LOCAL LORE: Bill Jones, the Avenger

National Hero or Neighborhood Eccentric?


November 19, 1881, 3pm: The most hated man in America sat uncomfortably in the police wagon as it rattled along the streets of the Capitol grounds. Charles Guiteau, the assassin of President James Garfield, was being returned to his jail cell after a day in court. Often called a “disappointed office seeker,” that term doesn’t paint a full portrait of the man. Guiteau was mentally unstable, a narcissist of the first order who felt he deserved an ambassadorship despite having no qualifications whatsoever. He stalked Garfield for months, then shot him in the back at the Baltimore & Potomac train station near the Capitol. Garfield lingered for almost two months before succumbing to the wound and inept medical treatment. Guiteau was then formally charged with murder. His trial was the kind of media sensation we would recognize today, fueled by Guiteau’s own wild statements in court and interviews he gave the newspapers regularly. Public hostility toward him was increasingly palpable. (Illustration above from Puck Magazine, July 13, 1881. Library of Congress.)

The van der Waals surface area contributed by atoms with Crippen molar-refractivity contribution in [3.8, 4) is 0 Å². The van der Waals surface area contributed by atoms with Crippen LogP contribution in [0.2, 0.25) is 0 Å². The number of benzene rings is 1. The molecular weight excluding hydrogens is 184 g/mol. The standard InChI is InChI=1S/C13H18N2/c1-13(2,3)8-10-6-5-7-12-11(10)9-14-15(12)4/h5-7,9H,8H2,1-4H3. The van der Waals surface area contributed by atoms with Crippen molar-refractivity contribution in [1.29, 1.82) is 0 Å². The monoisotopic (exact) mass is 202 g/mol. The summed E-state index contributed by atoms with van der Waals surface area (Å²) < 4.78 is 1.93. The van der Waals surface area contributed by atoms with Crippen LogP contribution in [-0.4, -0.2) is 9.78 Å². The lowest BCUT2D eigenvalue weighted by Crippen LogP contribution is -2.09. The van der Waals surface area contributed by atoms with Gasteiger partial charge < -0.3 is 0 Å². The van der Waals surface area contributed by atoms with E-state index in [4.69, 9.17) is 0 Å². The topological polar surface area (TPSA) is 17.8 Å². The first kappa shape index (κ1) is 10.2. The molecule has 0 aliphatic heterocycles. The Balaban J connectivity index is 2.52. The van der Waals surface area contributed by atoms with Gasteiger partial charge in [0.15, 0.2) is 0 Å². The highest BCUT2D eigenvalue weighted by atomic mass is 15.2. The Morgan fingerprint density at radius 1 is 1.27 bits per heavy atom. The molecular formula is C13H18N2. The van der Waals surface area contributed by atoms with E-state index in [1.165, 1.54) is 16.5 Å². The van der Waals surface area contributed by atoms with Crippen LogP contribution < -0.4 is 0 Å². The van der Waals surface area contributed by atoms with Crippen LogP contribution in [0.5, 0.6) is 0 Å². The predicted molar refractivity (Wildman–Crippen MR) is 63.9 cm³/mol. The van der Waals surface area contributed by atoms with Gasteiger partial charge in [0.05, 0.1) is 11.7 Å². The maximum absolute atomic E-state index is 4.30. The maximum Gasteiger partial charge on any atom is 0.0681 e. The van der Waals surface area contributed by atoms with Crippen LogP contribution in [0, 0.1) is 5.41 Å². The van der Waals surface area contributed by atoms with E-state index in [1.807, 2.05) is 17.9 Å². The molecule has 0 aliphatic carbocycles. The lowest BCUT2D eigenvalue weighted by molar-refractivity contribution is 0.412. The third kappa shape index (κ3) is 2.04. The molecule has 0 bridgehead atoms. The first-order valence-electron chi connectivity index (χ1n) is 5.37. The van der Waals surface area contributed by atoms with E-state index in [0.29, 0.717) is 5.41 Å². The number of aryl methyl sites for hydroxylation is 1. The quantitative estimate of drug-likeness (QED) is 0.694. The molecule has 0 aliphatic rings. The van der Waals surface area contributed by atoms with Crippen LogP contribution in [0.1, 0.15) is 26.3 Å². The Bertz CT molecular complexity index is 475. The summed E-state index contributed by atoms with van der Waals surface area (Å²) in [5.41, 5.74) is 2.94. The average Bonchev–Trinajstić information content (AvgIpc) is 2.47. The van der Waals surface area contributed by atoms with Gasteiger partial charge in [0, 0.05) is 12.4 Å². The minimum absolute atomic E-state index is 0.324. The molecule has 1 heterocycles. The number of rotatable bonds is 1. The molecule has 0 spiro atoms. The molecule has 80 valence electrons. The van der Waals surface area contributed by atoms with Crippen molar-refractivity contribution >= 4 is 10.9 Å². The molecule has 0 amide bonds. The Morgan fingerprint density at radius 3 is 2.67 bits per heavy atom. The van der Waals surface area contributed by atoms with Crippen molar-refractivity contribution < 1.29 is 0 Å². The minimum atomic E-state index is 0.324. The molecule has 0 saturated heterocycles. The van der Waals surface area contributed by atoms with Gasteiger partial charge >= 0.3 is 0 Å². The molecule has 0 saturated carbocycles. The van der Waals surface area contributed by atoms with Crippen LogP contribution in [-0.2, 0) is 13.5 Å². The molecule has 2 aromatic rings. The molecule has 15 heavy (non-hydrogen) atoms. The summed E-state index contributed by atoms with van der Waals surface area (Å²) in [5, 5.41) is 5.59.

As the police van lumbered across the streetcar tracks at 1st and East Capitol Street, a lone horseman rode up next to the wagon, peered inside, and fired one quick shot. The bullet almost met its mark, nicking Guiteau’s arm, but otherwise caused no harm.

© Robert Malesky 2017